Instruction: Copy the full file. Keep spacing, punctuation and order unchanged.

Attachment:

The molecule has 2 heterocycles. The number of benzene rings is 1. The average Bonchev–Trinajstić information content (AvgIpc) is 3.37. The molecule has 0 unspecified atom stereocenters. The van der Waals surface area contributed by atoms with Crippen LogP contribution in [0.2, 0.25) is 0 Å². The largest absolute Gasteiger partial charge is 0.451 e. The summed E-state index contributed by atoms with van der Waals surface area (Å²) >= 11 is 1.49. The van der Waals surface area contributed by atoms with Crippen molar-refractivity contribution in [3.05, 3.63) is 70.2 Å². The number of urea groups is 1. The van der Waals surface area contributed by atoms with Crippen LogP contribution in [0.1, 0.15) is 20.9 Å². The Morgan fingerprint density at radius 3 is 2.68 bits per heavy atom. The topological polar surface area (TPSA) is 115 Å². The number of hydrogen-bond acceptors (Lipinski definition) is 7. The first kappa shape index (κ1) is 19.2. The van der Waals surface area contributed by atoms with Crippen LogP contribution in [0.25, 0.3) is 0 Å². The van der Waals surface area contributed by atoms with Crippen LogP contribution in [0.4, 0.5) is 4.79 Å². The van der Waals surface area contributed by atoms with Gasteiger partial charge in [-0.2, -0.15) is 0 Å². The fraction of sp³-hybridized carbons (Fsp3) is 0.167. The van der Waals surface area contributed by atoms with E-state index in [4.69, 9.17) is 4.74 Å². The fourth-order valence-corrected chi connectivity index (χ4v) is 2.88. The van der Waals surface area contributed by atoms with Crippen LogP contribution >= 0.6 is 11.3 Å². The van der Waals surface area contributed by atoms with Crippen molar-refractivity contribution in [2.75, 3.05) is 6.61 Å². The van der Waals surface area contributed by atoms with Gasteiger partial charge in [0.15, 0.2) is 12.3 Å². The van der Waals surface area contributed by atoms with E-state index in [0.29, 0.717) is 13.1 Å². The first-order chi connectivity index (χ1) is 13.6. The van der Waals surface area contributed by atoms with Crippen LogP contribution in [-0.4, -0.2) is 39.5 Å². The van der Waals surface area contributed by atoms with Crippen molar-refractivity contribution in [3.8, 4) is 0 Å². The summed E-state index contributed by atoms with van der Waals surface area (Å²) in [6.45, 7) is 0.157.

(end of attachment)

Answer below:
The molecule has 2 heterocycles. The number of benzene rings is 1. The average Bonchev–Trinajstić information content (AvgIpc) is 3.37. The molecule has 0 unspecified atom stereocenters. The van der Waals surface area contributed by atoms with Crippen LogP contribution in [0.2, 0.25) is 0 Å². The largest absolute Gasteiger partial charge is 0.451 e. The summed E-state index contributed by atoms with van der Waals surface area (Å²) >= 11 is 1.49. The van der Waals surface area contributed by atoms with Crippen molar-refractivity contribution in [3.05, 3.63) is 70.2 Å². The number of urea groups is 1. The van der Waals surface area contributed by atoms with Crippen LogP contribution in [0.1, 0.15) is 20.9 Å². The Morgan fingerprint density at radius 3 is 2.68 bits per heavy atom. The topological polar surface area (TPSA) is 115 Å². The number of hydrogen-bond acceptors (Lipinski definition) is 7. The first kappa shape index (κ1) is 19.2. The van der Waals surface area contributed by atoms with Crippen LogP contribution in [0.25, 0.3) is 0 Å². The van der Waals surface area contributed by atoms with Crippen LogP contribution in [0.4, 0.5) is 4.79 Å². The van der Waals surface area contributed by atoms with Gasteiger partial charge in [-0.2, -0.15) is 0 Å². The fraction of sp³-hybridized carbons (Fsp3) is 0.167. The van der Waals surface area contributed by atoms with E-state index in [4.69, 9.17) is 4.74 Å². The fourth-order valence-corrected chi connectivity index (χ4v) is 2.88. The van der Waals surface area contributed by atoms with Crippen LogP contribution >= 0.6 is 11.3 Å². The van der Waals surface area contributed by atoms with Crippen molar-refractivity contribution in [2.75, 3.05) is 6.61 Å². The van der Waals surface area contributed by atoms with Gasteiger partial charge in [0.15, 0.2) is 12.3 Å². The van der Waals surface area contributed by atoms with E-state index in [0.29, 0.717) is 13.1 Å². The first-order chi connectivity index (χ1) is 13.6. The van der Waals surface area contributed by atoms with Crippen LogP contribution in [-0.4, -0.2) is 39.5 Å². The van der Waals surface area contributed by atoms with Crippen molar-refractivity contribution in [3.8, 4) is 0 Å². The summed E-state index contributed by atoms with van der Waals surface area (Å²) in [6.45, 7) is 0.157.